An estimated $320 billion was raised to upgrade the nation’s telecom infrastructure. These monies have gone to the telcos and the U.S. has become a second-rate telecommunications nation. It’s good that American politicians, the media and the public have short memories. (See “How the Phone Companies Are Screwing America:The $320 Billion Broadband Rip-Off.")

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The NBP includes, among a host of initiatives, a revision of the Universal Service Fund (USF) and renamed the Connect America Fund (CAF). The original USF fund was ostensibly intended to provide financial support to underserved rural and disadvantaged urban communities. It imposed an approximate 15 percent tax on all “interstate” services, whether wireline or wireless telecom services, and generated around $8-$9 billion annually. Sadly, the USF turned out to be a boon to the telcos, leaving the intended customers with poor and/or overpriced services.

In a recent article, we detailed how the USF was repackaged into the CAF. With the new CAF, monies are essentially divided between what is known as “high-cost funds” to subsidize the service providers of rural telecom and Lifeline, Schools & Libraries and Rural Healthcare Funds. This repackaging is part of President Obama’s stimulus plan, the American Recovery and Reinvestment Act of 2009. CAF is intended to collect approximately $2 billion annually; how it will be fully implemented has yet to be determined. The FCC projects that, over the next five years, the CAF will lead to the building out of broadband in rural areas and create 500,000 new jobs. Want to bet on this promise? 

Additional new charges include:

The Access Recovery Charge -- ARC is applied as what is called “intercarrier compensation” to cover phone traffic costs. This fee adds about $2.50-$3 a month to residential customer’s bill and between $5-$6 a month, per line, or more to a small business’s bill. While most of the details are vague, ARC is expected to raise between $50-$75 billion a year and will run for the next five years.

The Mobility Fund, a Remote Areas Fund and a Tribal Areas Fund -- the Mobility Fund, for example, is intended to expand wireless 3G and 4G broadband access along the nation’s roads and highways; the fund starts with a $300 million capital commitment in 2012 and then increases to $500 million annually.

And who gets most of the money? ARC is a direct payment to local phone companies; CAF and Mobility may also end up in the phone companies’ pockets. AT&T and Verizon are the largest recipients of USF dollars because they own the wires and are the largest wireless companies.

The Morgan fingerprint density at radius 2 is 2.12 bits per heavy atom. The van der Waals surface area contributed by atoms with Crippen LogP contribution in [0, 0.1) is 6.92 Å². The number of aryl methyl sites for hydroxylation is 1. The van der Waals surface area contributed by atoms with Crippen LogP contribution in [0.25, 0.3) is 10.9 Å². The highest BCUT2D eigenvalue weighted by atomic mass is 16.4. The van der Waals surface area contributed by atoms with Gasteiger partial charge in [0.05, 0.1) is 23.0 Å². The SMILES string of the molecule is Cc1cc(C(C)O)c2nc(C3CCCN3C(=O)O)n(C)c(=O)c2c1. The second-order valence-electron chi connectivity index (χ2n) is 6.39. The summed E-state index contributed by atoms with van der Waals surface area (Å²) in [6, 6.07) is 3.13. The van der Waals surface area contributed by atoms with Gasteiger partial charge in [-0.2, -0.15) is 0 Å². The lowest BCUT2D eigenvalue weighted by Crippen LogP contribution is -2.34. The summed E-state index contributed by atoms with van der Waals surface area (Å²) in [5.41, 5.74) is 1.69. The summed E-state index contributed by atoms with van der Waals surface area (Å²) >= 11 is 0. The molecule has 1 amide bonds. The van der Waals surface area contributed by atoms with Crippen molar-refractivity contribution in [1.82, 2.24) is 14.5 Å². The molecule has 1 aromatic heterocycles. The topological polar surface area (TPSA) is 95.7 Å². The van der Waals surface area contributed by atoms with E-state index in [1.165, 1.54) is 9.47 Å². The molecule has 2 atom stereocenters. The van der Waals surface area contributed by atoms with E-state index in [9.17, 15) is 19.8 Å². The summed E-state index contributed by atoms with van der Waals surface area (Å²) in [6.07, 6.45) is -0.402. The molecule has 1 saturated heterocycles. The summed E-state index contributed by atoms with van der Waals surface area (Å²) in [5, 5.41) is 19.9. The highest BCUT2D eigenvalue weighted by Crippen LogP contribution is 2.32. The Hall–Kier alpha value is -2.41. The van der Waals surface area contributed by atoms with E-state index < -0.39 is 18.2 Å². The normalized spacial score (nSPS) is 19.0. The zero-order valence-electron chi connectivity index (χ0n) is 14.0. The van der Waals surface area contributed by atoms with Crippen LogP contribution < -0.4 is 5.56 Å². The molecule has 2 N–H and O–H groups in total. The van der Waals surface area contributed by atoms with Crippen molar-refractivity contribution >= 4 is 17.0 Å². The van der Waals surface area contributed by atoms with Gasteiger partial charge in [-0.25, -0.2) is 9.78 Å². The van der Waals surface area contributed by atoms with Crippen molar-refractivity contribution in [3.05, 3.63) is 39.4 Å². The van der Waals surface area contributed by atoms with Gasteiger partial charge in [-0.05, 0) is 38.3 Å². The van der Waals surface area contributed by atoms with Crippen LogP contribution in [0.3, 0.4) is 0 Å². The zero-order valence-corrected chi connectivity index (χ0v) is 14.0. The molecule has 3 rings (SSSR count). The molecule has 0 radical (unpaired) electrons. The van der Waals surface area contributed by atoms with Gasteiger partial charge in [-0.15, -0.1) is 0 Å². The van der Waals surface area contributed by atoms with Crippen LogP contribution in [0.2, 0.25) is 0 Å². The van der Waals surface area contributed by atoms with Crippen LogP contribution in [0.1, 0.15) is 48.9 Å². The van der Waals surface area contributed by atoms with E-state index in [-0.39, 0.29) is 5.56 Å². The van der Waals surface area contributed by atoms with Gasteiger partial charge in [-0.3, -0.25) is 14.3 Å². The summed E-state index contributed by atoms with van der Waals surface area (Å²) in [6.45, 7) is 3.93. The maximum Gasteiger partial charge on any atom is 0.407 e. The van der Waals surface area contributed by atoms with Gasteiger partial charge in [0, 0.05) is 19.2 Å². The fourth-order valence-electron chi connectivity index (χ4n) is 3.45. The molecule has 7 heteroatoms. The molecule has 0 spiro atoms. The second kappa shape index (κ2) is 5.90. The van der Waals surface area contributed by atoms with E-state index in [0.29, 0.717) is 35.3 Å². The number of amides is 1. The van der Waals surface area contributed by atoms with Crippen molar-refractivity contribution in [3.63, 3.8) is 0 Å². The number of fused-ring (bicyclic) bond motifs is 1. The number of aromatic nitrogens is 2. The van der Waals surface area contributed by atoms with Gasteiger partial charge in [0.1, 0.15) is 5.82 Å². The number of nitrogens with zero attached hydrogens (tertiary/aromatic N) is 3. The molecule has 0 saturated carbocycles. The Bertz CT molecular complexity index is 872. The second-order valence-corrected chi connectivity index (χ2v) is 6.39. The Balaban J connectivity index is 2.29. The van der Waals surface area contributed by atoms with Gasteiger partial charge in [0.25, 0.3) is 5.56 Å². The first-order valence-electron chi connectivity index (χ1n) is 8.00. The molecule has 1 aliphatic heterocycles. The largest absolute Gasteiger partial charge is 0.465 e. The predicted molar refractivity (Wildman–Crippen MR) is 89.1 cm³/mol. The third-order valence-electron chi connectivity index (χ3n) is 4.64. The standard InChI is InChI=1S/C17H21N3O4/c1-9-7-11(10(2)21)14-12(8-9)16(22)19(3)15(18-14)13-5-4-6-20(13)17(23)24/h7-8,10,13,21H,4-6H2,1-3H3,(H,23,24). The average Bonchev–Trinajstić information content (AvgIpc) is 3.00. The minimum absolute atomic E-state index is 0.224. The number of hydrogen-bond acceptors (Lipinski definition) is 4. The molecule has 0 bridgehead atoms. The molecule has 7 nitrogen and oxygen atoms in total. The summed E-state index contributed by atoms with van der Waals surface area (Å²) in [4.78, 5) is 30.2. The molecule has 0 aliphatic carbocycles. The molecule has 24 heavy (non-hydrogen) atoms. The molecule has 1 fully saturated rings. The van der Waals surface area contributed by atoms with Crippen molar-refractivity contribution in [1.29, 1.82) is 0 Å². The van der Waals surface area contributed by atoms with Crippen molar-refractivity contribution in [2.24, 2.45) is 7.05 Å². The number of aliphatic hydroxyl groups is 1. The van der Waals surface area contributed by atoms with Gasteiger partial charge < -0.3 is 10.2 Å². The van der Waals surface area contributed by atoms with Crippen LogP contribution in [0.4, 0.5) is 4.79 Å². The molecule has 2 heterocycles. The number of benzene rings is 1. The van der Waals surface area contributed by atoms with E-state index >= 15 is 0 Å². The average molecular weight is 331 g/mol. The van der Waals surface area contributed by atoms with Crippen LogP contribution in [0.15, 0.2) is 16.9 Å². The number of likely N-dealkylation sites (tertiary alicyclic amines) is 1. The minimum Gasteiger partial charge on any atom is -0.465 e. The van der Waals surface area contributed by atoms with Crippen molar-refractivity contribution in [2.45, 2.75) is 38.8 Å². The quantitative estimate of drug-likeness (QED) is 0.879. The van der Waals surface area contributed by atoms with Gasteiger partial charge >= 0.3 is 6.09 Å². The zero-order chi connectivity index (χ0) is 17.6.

Finally and perhaps the most scandalous of hidden fees associated with the CAF is the Federal Subscriber Line Charge (SLC). It is imposed on all local bills and the money generated does not go to the FCC but is taken as direct revenue by the phone companies. The SLC is a fee the FCC allows phone companies to charge to recoup the cost of having phone lines connecting your house to the network. It is currently capped at $6.50 per line. However, the NBP specifically says it will be reexamined, which is a euphemism for get ready fora rate increase.

Making matters worse, the FCC doesn’t actually collect phone bills and so it has no idea what is currently being charged to customers. Even more disturbing, FCC doesn’t examine state-based funds collecting for broadband, how they are allocated and what they accomplish.

Federal fees are not the only charges subscribers are required to pay on their telecom services. In New York State, like all other states, a host of hidden taxes and fees are added to a subscriber’s bill. A subscriber is required to pay the Federal SLC that is a direct subsidy to the telcos. Even more scandalous, resident subscribers are required to pay a “New York State Gross Revenue Tax Surcharge.” The tax is described as follows:

This surcharge recovers telephone company expenses associated with mandated New York State Transportation and Transmission Corporation Franchise Taxes (Section 184 Tax) and Excise Taxes on Telecommunications Services (Section 186E Tax). This surcharge is not required by the Commission.

Basically, this “surcharge” is imposed on subscribes to cover the taxes that the telcos would traditional have to pay for revenue generated from the SLC. It is, in effect, a “pass-through tax,” meaning it is being charged to the company, e.g., Verizon, but the company gets to pass it directly to the customer. This is but one of the many pass-through taxes imposed to subsidies companies in New York and other states.

The USF adds 15 percent to the SLC as it’s considered an “interstate” transaction. Adding further insult to injury, state and local governments add taxes and surcharges onto the charge. So, in 2011, in New York City these charges added $8.72 to a telco subscriber’s bill.